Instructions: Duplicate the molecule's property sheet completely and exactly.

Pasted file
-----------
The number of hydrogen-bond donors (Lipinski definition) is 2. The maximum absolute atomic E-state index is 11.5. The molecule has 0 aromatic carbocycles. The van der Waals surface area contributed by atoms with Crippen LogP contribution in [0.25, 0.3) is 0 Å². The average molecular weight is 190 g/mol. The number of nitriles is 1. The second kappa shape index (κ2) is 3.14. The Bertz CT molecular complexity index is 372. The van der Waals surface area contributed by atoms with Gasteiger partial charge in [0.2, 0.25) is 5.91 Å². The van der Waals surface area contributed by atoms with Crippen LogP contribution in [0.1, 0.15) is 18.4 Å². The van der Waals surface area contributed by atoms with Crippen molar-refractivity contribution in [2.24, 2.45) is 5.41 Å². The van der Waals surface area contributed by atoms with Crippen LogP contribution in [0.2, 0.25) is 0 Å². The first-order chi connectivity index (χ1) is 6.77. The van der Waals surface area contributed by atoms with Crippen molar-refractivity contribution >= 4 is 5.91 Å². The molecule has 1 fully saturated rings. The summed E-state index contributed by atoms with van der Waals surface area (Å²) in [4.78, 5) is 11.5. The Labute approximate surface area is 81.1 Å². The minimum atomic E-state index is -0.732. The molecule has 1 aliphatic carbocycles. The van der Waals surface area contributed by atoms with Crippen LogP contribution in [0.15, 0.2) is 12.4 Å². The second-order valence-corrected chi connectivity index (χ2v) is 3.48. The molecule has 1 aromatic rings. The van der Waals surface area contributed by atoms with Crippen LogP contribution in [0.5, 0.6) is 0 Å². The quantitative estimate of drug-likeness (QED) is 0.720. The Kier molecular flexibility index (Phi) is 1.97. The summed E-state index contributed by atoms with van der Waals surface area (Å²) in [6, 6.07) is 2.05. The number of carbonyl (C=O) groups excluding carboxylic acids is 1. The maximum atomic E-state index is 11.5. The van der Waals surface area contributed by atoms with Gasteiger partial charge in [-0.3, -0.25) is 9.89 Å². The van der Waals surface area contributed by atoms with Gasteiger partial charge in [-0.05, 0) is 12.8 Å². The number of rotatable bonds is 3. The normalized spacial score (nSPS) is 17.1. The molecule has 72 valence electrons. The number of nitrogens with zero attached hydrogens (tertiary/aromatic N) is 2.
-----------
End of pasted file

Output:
The number of hydrogen-bond donors (Lipinski definition) is 2. The maximum absolute atomic E-state index is 11.5. The molecule has 0 aromatic carbocycles. The van der Waals surface area contributed by atoms with Crippen LogP contribution in [0.25, 0.3) is 0 Å². The average molecular weight is 190 g/mol. The number of nitriles is 1. The second kappa shape index (κ2) is 3.14. The Bertz CT molecular complexity index is 372. The van der Waals surface area contributed by atoms with Gasteiger partial charge in [0.2, 0.25) is 5.91 Å². The van der Waals surface area contributed by atoms with Crippen LogP contribution in [0.1, 0.15) is 18.4 Å². The van der Waals surface area contributed by atoms with Crippen molar-refractivity contribution in [2.24, 2.45) is 5.41 Å². The van der Waals surface area contributed by atoms with Crippen LogP contribution in [0.2, 0.25) is 0 Å². The first-order chi connectivity index (χ1) is 6.77. The van der Waals surface area contributed by atoms with Crippen molar-refractivity contribution >= 4 is 5.91 Å². The molecule has 1 fully saturated rings. The summed E-state index contributed by atoms with van der Waals surface area (Å²) in [4.78, 5) is 11.5. The Labute approximate surface area is 81.1 Å². The minimum atomic E-state index is -0.732. The molecule has 1 aliphatic carbocycles. The van der Waals surface area contributed by atoms with Crippen LogP contribution in [0.15, 0.2) is 12.4 Å². The second-order valence-corrected chi connectivity index (χ2v) is 3.48. The molecule has 1 aromatic rings. The van der Waals surface area contributed by atoms with Crippen LogP contribution in [0.5, 0.6) is 0 Å². The quantitative estimate of drug-likeness (QED) is 0.720. The Kier molecular flexibility index (Phi) is 1.97. The summed E-state index contributed by atoms with van der Waals surface area (Å²) in [6, 6.07) is 2.05. The number of carbonyl (C=O) groups excluding carboxylic acids is 1. The maximum atomic E-state index is 11.5. The van der Waals surface area contributed by atoms with Gasteiger partial charge in [-0.3, -0.25) is 9.89 Å². The van der Waals surface area contributed by atoms with Gasteiger partial charge in [-0.05, 0) is 12.8 Å². The number of rotatable bonds is 3. The normalized spacial score (nSPS) is 17.1. The molecule has 72 valence electrons. The number of nitrogens with zero attached hydrogens (tertiary/aromatic N) is 2.